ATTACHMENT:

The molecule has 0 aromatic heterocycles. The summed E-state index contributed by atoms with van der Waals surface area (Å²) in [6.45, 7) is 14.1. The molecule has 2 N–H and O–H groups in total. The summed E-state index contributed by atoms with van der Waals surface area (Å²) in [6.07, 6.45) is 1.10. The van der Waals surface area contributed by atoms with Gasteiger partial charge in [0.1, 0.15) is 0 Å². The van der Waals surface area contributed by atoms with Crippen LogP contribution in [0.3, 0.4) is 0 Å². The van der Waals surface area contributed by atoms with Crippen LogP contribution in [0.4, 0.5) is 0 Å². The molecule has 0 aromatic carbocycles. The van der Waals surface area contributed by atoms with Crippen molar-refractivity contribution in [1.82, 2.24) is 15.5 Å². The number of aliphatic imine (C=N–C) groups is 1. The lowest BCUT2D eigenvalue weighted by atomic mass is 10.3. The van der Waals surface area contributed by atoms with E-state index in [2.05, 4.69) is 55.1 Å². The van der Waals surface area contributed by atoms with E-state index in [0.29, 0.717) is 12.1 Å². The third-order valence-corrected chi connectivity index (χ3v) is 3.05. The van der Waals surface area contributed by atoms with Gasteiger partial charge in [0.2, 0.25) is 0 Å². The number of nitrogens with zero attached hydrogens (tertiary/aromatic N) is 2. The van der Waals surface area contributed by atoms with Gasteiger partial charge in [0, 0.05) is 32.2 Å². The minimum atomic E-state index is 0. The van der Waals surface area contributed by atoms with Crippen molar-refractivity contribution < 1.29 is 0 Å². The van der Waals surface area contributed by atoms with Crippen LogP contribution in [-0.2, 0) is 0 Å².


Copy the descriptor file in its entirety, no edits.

The molecule has 0 aromatic heterocycles. The summed E-state index contributed by atoms with van der Waals surface area (Å²) in [6.45, 7) is 14.1. The molecule has 2 N–H and O–H groups in total. The summed E-state index contributed by atoms with van der Waals surface area (Å²) in [6.07, 6.45) is 1.10. The van der Waals surface area contributed by atoms with Gasteiger partial charge in [0.1, 0.15) is 0 Å². The van der Waals surface area contributed by atoms with Crippen LogP contribution in [0.3, 0.4) is 0 Å². The van der Waals surface area contributed by atoms with Crippen LogP contribution in [0.4, 0.5) is 0 Å². The molecule has 0 aromatic carbocycles. The van der Waals surface area contributed by atoms with Crippen molar-refractivity contribution in [1.82, 2.24) is 15.5 Å². The number of aliphatic imine (C=N–C) groups is 1. The lowest BCUT2D eigenvalue weighted by atomic mass is 10.3. The van der Waals surface area contributed by atoms with E-state index in [2.05, 4.69) is 55.1 Å². The van der Waals surface area contributed by atoms with E-state index in [0.29, 0.717) is 12.1 Å². The third-order valence-corrected chi connectivity index (χ3v) is 3.05. The van der Waals surface area contributed by atoms with Gasteiger partial charge in [0.2, 0.25) is 0 Å². The number of nitrogens with zero attached hydrogens (tertiary/aromatic N) is 2. The van der Waals surface area contributed by atoms with Gasteiger partial charge in [0, 0.05) is 32.2 Å². The minimum atomic E-state index is 0. The van der Waals surface area contributed by atoms with Crippen molar-refractivity contribution < 1.29 is 0 Å². The van der Waals surface area contributed by atoms with Crippen LogP contribution in [-0.2, 0) is 0 Å².